What is Shift Left Testing?
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The goal is to increase quality, shorten long test cycles, and reduce the possibility of unpleasant surprises at the end of the development cycle—or still worse, in production. In many organizations, automated testing of today’s composite applications is being executed via the user interface, once the complete application has been developed and deployed. Waiting for all the pieces to become available before testing commences, however, often causes delays, adds risk to the project or results in discovery of late stage defects—when they are more expensive to fix.
Shift Left practices help to avoid rework, delays and churn that can occur when major defects are discovered late in the testing cycle—after all integrations and product components are finally brought together as a composite application and made available for the team to test. It aims to avoid these issues by performing integration tests as code is being delivered and deployed in a realistic production-like test lab. If any of the dependent application components are not available to test, virtual services can mimic the real components behavior until they are ready.
In recent years, agile development teams have been able to minimize the risk associated with defect isolation by delivering working code in small batches, making it easier when problems occur to trace their cause to the offending code. But agile teams might not start with the most technically challenging and potentially disruptive parts of the code, which in complex products resides in the integrations. By contrast, teams that continuously test their code against integrated components can have better outcomes in reducing risk, as they are better able to find and fix potentially disruptive defects earlier in the lifecycle.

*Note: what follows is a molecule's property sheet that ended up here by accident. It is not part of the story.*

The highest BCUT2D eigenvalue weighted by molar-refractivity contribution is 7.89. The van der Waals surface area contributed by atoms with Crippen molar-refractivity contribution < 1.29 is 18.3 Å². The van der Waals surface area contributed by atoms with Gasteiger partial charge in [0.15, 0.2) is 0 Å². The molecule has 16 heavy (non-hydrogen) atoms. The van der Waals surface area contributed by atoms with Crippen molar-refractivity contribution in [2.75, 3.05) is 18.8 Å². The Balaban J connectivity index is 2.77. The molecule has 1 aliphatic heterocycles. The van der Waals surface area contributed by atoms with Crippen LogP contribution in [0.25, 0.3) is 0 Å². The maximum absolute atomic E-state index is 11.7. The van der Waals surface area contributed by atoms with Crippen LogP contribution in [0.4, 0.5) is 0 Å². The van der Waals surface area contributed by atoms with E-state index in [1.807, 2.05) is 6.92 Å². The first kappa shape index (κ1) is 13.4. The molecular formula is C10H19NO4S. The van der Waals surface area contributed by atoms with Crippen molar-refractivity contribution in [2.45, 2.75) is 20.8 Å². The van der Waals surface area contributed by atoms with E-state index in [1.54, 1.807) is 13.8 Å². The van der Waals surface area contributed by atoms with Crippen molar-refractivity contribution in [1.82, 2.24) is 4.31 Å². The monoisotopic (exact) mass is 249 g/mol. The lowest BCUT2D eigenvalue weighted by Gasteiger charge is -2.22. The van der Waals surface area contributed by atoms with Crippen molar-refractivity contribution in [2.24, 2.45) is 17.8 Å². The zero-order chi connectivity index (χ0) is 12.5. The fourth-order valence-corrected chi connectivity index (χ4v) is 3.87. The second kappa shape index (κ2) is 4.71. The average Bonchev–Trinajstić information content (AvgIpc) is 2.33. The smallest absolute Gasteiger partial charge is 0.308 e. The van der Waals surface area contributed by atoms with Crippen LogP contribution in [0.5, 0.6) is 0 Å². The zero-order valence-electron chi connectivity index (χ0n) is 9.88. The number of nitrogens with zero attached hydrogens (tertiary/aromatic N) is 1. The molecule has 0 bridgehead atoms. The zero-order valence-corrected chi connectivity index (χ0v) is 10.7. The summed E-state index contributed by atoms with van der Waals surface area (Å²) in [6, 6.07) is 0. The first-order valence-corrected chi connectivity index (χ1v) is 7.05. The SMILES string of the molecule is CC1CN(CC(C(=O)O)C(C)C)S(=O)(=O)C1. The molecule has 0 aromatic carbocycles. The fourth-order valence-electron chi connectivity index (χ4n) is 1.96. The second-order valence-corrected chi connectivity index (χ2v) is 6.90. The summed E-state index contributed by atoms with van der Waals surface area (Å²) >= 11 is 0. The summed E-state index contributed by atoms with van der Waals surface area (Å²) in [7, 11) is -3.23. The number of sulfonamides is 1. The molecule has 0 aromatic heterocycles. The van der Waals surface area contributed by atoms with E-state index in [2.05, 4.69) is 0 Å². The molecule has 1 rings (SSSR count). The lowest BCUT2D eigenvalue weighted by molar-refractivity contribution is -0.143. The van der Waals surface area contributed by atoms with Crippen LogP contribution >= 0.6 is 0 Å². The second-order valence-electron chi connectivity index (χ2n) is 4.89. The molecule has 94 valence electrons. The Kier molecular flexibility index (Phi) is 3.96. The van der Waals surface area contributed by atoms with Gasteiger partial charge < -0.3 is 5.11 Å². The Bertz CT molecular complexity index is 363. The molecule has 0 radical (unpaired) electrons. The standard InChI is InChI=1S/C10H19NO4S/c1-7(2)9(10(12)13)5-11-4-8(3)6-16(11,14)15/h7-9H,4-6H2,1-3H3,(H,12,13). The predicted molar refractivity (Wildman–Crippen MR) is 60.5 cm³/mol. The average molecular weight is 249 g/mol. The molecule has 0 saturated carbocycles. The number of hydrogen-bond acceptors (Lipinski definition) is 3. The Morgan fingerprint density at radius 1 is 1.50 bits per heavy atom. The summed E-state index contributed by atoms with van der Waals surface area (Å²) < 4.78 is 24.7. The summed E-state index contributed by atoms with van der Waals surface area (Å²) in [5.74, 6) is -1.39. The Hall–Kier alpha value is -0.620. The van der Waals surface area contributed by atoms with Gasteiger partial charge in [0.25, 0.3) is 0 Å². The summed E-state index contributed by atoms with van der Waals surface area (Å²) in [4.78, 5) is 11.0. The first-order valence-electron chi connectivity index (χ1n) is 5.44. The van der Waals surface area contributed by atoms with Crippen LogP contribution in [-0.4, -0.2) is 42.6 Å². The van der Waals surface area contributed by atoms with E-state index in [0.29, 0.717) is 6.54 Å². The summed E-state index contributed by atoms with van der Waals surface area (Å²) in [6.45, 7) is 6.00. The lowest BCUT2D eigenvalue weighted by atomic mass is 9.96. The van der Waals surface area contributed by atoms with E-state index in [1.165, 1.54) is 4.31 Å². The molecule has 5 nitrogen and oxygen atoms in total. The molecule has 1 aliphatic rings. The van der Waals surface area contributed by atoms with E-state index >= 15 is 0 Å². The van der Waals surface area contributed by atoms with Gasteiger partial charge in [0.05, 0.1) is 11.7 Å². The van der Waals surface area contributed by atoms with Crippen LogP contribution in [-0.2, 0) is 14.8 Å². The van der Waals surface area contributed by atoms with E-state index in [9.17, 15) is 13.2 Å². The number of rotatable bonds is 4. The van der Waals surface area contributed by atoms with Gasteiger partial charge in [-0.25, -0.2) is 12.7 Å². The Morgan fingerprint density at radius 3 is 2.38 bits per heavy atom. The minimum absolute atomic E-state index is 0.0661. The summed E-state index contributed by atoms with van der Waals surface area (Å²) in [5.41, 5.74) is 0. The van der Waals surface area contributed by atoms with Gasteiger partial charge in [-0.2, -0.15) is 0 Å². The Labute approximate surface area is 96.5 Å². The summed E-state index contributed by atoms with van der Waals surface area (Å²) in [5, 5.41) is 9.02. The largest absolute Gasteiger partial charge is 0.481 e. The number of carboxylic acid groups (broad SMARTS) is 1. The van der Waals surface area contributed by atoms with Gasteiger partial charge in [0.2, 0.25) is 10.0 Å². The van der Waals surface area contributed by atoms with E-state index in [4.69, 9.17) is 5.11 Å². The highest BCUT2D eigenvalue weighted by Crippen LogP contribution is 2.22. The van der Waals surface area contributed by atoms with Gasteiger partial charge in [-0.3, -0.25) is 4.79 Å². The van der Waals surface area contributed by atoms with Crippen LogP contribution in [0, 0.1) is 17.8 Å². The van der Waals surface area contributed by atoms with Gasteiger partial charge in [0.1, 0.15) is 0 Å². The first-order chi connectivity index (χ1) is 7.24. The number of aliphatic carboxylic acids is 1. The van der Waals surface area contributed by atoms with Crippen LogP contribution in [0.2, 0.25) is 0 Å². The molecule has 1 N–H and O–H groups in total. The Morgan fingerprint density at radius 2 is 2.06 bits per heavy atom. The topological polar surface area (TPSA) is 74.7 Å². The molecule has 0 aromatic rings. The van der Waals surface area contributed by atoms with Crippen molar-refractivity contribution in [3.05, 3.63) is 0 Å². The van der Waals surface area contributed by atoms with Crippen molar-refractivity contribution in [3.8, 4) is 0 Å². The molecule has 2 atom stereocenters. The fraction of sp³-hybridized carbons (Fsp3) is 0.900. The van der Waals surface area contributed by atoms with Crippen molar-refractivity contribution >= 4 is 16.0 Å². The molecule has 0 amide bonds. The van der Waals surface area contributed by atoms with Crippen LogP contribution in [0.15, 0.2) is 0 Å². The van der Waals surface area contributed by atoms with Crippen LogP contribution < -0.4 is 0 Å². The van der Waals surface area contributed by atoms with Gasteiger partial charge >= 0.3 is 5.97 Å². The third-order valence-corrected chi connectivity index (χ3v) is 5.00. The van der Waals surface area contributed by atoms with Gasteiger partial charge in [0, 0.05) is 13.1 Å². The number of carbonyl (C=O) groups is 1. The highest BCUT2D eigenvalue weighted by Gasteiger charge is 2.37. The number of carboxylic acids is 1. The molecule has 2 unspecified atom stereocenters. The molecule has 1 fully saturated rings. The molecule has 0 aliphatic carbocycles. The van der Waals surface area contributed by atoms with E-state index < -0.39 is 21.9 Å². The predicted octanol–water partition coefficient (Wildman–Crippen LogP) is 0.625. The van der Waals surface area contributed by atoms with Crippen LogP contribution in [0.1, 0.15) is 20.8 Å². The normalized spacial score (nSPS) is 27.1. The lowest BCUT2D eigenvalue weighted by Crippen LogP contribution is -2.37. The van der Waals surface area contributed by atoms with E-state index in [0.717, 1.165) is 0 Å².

Simply put, this is what Shift Left means—shifting integration testing to the left of its usual position in the delivery pipeline so that it occurs as close as possible to the build process. By proactively testing high-risk integrations early and frequently, delivery teams can isolate the most disruptive, significant defects sooner for faster remediation. This smarter approach to continuous testing results in “quality at speed”—the concept that quality and speed are not only not mutually exclusive, but that with processes in place for concurrent testing and development, they can be achieved together for faster, more accurate results with fewer problems.
Avoiding unpleasant surprises late in the development lifecycle is an important benefit of shifting integration tests to the left, but there is another important benefit. Continuously delivering, building and testing in a tightly operationalized fashion allows the delivery team to receive feedback on code quality non-stop. This means that delivery teams can speed quality products to the market and validate new products or features with the customer. By shifting integration testing and feedback left—that is, closer to the beginning of the delivery pipeline—technical risk and the possibility of market failure are reduced. These are sound offensive and defensive tactics.